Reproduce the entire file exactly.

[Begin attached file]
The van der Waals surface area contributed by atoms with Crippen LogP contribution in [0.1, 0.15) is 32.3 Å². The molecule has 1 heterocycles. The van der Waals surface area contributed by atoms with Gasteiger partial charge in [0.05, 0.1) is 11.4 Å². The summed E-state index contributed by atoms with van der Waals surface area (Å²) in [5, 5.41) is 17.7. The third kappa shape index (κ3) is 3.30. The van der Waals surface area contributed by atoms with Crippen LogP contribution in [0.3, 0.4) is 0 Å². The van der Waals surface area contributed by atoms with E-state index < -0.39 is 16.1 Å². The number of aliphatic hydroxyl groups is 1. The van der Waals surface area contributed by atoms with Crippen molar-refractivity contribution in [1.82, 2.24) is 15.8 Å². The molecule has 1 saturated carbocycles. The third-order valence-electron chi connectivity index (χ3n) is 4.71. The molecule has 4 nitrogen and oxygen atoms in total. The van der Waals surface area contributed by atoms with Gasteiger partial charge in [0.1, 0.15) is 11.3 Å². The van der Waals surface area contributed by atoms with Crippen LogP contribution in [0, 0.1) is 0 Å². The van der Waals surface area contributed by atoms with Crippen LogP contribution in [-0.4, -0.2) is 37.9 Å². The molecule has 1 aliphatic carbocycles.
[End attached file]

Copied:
The van der Waals surface area contributed by atoms with Crippen LogP contribution in [0.1, 0.15) is 32.3 Å². The molecule has 1 heterocycles. The van der Waals surface area contributed by atoms with Gasteiger partial charge in [0.05, 0.1) is 11.4 Å². The summed E-state index contributed by atoms with van der Waals surface area (Å²) in [5, 5.41) is 17.7. The third kappa shape index (κ3) is 3.30. The van der Waals surface area contributed by atoms with Crippen LogP contribution in [0.3, 0.4) is 0 Å². The van der Waals surface area contributed by atoms with E-state index < -0.39 is 16.1 Å². The number of aliphatic hydroxyl groups is 1. The van der Waals surface area contributed by atoms with Crippen molar-refractivity contribution in [1.82, 2.24) is 15.8 Å². The molecule has 1 saturated carbocycles. The third-order valence-electron chi connectivity index (χ3n) is 4.71. The molecule has 4 nitrogen and oxygen atoms in total. The van der Waals surface area contributed by atoms with Gasteiger partial charge in [0.1, 0.15) is 11.3 Å². The van der Waals surface area contributed by atoms with Crippen LogP contribution in [0, 0.1) is 0 Å². The van der Waals surface area contributed by atoms with Crippen LogP contribution in [-0.4, -0.2) is 37.9 Å². The molecule has 1 aliphatic carbocycles.